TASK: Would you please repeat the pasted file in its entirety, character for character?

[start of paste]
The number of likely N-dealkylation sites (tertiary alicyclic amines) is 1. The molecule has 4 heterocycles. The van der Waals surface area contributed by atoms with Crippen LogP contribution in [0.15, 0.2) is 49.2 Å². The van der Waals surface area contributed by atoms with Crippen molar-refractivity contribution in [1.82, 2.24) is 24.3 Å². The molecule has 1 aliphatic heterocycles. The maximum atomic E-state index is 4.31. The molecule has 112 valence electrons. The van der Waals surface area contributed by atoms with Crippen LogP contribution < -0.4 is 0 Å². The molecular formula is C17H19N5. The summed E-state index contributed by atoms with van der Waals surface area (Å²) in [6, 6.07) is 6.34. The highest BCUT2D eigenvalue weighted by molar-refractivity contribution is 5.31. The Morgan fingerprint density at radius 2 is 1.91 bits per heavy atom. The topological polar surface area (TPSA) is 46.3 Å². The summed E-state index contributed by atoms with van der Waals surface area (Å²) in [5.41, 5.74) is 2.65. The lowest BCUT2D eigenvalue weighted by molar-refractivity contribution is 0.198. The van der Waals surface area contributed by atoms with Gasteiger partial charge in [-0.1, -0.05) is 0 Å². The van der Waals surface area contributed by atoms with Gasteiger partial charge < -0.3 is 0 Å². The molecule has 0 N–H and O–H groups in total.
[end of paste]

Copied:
The number of likely N-dealkylation sites (tertiary alicyclic amines) is 1. The molecule has 4 heterocycles. The van der Waals surface area contributed by atoms with Crippen LogP contribution in [0.15, 0.2) is 49.2 Å². The van der Waals surface area contributed by atoms with Crippen molar-refractivity contribution in [1.82, 2.24) is 24.3 Å². The molecule has 1 aliphatic heterocycles. The maximum atomic E-state index is 4.31. The molecule has 112 valence electrons. The van der Waals surface area contributed by atoms with Crippen LogP contribution < -0.4 is 0 Å². The molecular formula is C17H19N5. The summed E-state index contributed by atoms with van der Waals surface area (Å²) in [6, 6.07) is 6.34. The highest BCUT2D eigenvalue weighted by molar-refractivity contribution is 5.31. The Morgan fingerprint density at radius 2 is 1.91 bits per heavy atom. The topological polar surface area (TPSA) is 46.3 Å². The summed E-state index contributed by atoms with van der Waals surface area (Å²) in [5.41, 5.74) is 2.65. The lowest BCUT2D eigenvalue weighted by molar-refractivity contribution is 0.198. The van der Waals surface area contributed by atoms with Gasteiger partial charge in [-0.1, -0.05) is 0 Å². The van der Waals surface area contributed by atoms with Gasteiger partial charge < -0.3 is 0 Å². The molecule has 0 N–H and O–H groups in total.